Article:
“Don’t look for big things, just do small things with great love… The smaller the thing, the greater must be our love.”

“If you judge people, you have no time to love them.”

“Joy is a net of love by which you can catch souls.”
“Intense love does not measure, it just gives.”

“A joyful heart is the inevitable result of a heart burning with love.”

“Prayer in action is love, love in action is service.”

“Love begins at home, and it is not how much we do, but how much love we put into that action.”

Wherever I went (if you read this blog regularly you know we try to stay on the move) I found love.  Whenever I could, I shared love. It has not been an easy year, and it is not always easy to love, but I have found that the effort has helped me to grow in ways I did not expect.  More than ever I wish for love in my home, amongst friends and strangers, and in the great big world…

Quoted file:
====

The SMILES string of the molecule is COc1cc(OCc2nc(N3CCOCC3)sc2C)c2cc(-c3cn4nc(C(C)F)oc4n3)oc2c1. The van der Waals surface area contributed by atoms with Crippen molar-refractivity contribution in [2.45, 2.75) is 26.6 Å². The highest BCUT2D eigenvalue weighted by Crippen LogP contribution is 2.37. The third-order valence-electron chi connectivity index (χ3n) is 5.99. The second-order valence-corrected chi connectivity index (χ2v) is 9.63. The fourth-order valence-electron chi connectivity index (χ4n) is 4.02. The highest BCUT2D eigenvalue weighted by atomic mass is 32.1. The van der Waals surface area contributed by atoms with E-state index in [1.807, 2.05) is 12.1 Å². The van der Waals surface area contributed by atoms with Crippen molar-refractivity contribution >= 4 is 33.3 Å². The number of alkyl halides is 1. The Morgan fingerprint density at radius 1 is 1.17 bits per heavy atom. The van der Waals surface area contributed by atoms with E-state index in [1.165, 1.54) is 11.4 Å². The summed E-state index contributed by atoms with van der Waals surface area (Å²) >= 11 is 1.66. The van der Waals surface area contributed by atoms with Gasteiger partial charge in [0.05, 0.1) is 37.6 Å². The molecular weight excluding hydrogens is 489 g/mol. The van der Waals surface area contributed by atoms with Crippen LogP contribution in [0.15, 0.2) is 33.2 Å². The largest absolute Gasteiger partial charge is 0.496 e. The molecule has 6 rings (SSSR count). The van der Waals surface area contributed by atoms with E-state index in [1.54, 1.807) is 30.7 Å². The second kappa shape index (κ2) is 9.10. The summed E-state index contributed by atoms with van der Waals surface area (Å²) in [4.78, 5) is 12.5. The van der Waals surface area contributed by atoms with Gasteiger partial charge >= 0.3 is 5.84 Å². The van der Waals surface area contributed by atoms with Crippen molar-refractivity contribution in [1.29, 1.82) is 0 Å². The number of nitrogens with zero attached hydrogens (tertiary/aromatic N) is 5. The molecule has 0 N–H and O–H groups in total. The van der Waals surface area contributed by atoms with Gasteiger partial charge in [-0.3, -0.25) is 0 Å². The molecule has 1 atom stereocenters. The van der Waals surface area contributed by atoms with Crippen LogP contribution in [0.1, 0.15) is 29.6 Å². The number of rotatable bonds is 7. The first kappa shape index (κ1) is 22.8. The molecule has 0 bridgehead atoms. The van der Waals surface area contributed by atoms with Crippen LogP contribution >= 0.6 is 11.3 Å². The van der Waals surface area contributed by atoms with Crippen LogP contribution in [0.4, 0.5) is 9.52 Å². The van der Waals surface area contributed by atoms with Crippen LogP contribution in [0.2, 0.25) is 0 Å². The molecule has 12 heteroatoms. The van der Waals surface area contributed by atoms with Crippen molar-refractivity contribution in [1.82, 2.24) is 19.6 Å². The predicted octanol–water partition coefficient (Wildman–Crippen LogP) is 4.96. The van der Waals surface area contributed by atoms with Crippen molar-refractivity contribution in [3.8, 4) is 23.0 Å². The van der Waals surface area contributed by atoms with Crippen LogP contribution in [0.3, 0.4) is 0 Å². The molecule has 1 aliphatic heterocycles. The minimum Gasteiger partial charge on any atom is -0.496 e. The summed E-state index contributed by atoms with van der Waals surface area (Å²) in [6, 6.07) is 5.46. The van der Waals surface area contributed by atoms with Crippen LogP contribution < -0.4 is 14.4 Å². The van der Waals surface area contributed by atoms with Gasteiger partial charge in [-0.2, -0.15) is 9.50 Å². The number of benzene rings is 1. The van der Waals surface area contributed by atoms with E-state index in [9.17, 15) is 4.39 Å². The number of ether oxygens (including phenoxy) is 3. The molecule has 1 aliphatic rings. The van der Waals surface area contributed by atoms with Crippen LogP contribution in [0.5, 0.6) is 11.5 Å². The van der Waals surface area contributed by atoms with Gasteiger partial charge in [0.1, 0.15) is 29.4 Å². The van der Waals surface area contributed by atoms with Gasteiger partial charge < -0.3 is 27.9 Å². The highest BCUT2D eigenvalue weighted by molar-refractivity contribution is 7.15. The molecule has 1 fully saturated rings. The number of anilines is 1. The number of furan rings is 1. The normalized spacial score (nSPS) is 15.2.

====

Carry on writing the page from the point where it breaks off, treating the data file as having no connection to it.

(Street Art, Granville Island)

(Love Poem, Miss G.)

(Classroom Graffitti, anonymous but appreciated!)

(Mothers’ Day, Miss G.)

(Street Art, New Westminster Riverfront Park)

(Loving Hearts Staff Art Project)

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One Small Moment (Joy…)

The third week of advent is traditionally the week of Joy – that moment when we have come halfway toward our Christmas celebration and pause to see the beauty all around us.  We lit the candle last Sunday but I hesitated to write about it as I was nowhere near a joyful state.  I was cranky from not sleeping and from tasks at hand, and short-tempered with the (perceived) shortcomings of others, and so I delayed until my mood improved.  We bought, put up and decorated our tree in stages over the first half of the week, and the joy in my children started to be contagious.  I thought maybe I would write about the meaning and the memories attached to the ornaments we love to unpack each year – each one is a symbol of a joyful moment we have shared…